The concept of "technological singularity" remains relevant even if it is not a priority in society. The term refers to a hypothetical situation in the future in which technological growth becomes uncontrollable and irreversible, thus signifying unpredictable changes for human civilization. At the moment, artificial intelligence has grown with such precision and efficiency that what is human and what is produced by artificial intelligence are, in certain cases, indistinguishable from one another. If you doubt the veracity of this statement, allow yourself to answer the following question: What guarantees that, for example, the very title of this subtopic is not the result of a human mind but of chatGPT?
The Price of Privacy
It is undeniable that technological development is advancing by leaps and bounds. Throughout the 21st century, new ways of sharing information and connecting, such as social networks, have become vital in our daily lives, creating new relationships that previously did not exist. Today, life without access to online information is inconceivable, with daily processes involving the emission, reception, and processing of data.
The COVID-19 pandemic was a driving force for the imminent digitization of processes that regarded both the private and the public sectors, for them to remain relevant. Furthermore, this digital transformation meant that the interaction was no longer face-to-face, but machine-to-machine. Although this equated to significant leaps at organizational levels, it raised many concerns, especially when referring to sensitive data, setting new standards for protocols to access, filter and regulate data.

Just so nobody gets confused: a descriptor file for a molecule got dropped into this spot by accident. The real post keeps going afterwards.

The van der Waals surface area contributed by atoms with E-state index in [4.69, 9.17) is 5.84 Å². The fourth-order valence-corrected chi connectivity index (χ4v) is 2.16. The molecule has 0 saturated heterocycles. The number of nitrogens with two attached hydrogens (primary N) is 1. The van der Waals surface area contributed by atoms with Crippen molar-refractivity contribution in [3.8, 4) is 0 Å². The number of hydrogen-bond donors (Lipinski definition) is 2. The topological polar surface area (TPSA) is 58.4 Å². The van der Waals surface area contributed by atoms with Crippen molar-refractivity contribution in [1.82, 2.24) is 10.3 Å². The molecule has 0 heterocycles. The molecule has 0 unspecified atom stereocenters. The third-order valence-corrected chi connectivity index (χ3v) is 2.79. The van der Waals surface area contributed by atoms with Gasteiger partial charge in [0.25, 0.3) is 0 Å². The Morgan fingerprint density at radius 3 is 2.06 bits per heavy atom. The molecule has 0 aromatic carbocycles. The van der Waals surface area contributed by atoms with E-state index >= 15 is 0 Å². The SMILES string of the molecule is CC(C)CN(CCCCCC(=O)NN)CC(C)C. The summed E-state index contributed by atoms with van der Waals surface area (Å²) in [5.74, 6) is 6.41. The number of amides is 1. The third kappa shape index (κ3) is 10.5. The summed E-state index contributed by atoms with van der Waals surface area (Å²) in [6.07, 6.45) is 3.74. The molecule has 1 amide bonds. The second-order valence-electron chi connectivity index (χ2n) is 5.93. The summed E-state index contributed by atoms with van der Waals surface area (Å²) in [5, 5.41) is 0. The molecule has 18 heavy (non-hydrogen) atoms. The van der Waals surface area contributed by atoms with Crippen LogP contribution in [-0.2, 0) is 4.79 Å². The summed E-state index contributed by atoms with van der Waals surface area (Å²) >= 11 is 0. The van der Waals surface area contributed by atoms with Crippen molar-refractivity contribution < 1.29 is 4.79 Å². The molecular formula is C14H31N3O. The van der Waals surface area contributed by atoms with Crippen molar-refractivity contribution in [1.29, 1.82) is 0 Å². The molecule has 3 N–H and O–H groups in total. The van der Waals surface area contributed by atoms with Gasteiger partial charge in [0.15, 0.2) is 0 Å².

The European Union defines personal data as “any information relating to an identified or identifiable living natural person”. This may include information such as name, address, telephone number, email address, credit card information, and medical information, among others.
According to We Are Social and Hootsuite¹, two-thirds of the world's population will be online by July 2023, and the number of social media users will be the equivalent of 60% of the world's population. So, it is necessary to ask ourselves to what extent are we living under a new economic model where our data is the currency, and what are the limits to their use.
The protection of personal data is important for several reasons. First, it ensures the privacy and security of individuals by preventing unauthorized or improper use of their personal information. This can include preventing crimes like identity theft and online bullying.
Second, personal data protection helps build people's trust in the organizations and businesses that collect and use their information. If people know that their data is being processed fairly and transparently, they are more likely to trust those organizations and continue to use their services.
Finally, the protection of personal data is essential to guarantee respect for fundamental rights and human dignity. Without it, people may be exposed to discrimination, harassment, or financial harm.